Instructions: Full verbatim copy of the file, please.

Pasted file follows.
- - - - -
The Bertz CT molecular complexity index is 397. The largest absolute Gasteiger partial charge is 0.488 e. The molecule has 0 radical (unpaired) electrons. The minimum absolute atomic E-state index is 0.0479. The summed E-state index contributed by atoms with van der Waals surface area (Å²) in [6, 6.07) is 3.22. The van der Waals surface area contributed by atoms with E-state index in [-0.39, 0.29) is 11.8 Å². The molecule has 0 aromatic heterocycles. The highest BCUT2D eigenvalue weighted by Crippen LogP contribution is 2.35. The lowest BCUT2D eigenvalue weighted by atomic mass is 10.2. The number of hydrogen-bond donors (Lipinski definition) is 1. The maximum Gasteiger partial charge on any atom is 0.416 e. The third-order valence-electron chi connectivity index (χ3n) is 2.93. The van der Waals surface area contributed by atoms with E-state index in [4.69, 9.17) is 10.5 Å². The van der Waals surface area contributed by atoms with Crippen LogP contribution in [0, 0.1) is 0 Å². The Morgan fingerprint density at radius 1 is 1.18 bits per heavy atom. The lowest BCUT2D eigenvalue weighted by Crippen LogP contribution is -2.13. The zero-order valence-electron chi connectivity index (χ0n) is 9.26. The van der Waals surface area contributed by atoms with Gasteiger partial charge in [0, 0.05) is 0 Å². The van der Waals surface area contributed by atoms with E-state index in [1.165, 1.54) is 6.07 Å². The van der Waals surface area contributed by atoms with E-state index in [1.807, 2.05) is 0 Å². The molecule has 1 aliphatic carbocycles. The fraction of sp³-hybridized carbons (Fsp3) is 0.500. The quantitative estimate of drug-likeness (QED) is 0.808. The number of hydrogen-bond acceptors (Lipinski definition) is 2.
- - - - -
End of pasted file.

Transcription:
The Bertz CT molecular complexity index is 397. The largest absolute Gasteiger partial charge is 0.488 e. The molecule has 0 radical (unpaired) electrons. The minimum absolute atomic E-state index is 0.0479. The summed E-state index contributed by atoms with van der Waals surface area (Å²) in [6, 6.07) is 3.22. The van der Waals surface area contributed by atoms with E-state index in [-0.39, 0.29) is 11.8 Å². The molecule has 0 aromatic heterocycles. The highest BCUT2D eigenvalue weighted by Crippen LogP contribution is 2.35. The lowest BCUT2D eigenvalue weighted by atomic mass is 10.2. The number of hydrogen-bond donors (Lipinski definition) is 1. The maximum Gasteiger partial charge on any atom is 0.416 e. The third-order valence-electron chi connectivity index (χ3n) is 2.93. The van der Waals surface area contributed by atoms with E-state index in [4.69, 9.17) is 10.5 Å². The van der Waals surface area contributed by atoms with Crippen LogP contribution in [0, 0.1) is 0 Å². The Morgan fingerprint density at radius 1 is 1.18 bits per heavy atom. The lowest BCUT2D eigenvalue weighted by Crippen LogP contribution is -2.13. The zero-order valence-electron chi connectivity index (χ0n) is 9.26. The van der Waals surface area contributed by atoms with Gasteiger partial charge in [0, 0.05) is 0 Å². The van der Waals surface area contributed by atoms with E-state index in [1.165, 1.54) is 6.07 Å². The van der Waals surface area contributed by atoms with E-state index in [1.807, 2.05) is 0 Å². The molecule has 1 aliphatic carbocycles. The fraction of sp³-hybridized carbons (Fsp3) is 0.500. The quantitative estimate of drug-likeness (QED) is 0.808. The number of hydrogen-bond acceptors (Lipinski definition) is 2.